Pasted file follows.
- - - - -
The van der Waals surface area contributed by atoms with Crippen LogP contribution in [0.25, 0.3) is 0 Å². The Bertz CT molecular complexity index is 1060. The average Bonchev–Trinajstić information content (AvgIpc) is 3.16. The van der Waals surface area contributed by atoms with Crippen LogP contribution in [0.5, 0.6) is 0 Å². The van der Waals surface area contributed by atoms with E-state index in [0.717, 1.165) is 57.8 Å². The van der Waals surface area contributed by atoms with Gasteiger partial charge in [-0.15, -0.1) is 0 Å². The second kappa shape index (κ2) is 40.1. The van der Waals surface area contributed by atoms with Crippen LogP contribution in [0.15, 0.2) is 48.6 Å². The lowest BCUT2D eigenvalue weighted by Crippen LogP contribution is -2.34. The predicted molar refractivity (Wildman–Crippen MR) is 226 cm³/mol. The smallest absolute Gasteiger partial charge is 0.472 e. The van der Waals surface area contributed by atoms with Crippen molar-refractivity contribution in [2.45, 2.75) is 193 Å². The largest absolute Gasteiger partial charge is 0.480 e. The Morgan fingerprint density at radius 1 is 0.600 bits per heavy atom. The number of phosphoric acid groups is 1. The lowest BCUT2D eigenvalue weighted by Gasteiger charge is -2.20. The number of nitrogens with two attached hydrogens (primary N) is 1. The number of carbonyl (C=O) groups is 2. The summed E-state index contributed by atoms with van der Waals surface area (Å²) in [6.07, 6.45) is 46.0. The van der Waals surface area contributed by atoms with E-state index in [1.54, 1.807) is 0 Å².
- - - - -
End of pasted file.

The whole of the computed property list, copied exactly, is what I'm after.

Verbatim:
The van der Waals surface area contributed by atoms with Crippen LogP contribution in [0.25, 0.3) is 0 Å². The Bertz CT molecular complexity index is 1060. The average Bonchev–Trinajstić information content (AvgIpc) is 3.16. The van der Waals surface area contributed by atoms with Crippen LogP contribution in [0.5, 0.6) is 0 Å². The van der Waals surface area contributed by atoms with E-state index in [0.717, 1.165) is 57.8 Å². The van der Waals surface area contributed by atoms with Gasteiger partial charge in [-0.15, -0.1) is 0 Å². The second kappa shape index (κ2) is 40.1. The van der Waals surface area contributed by atoms with Crippen LogP contribution in [0.15, 0.2) is 48.6 Å². The lowest BCUT2D eigenvalue weighted by Crippen LogP contribution is -2.34. The predicted molar refractivity (Wildman–Crippen MR) is 226 cm³/mol. The smallest absolute Gasteiger partial charge is 0.472 e. The van der Waals surface area contributed by atoms with Crippen molar-refractivity contribution in [2.45, 2.75) is 193 Å². The largest absolute Gasteiger partial charge is 0.480 e. The Morgan fingerprint density at radius 1 is 0.600 bits per heavy atom. The number of phosphoric acid groups is 1. The lowest BCUT2D eigenvalue weighted by Gasteiger charge is -2.20. The number of nitrogens with two attached hydrogens (primary N) is 1. The number of carbonyl (C=O) groups is 2. The summed E-state index contributed by atoms with van der Waals surface area (Å²) in [6.07, 6.45) is 46.0. The van der Waals surface area contributed by atoms with E-state index in [1.54, 1.807) is 0 Å².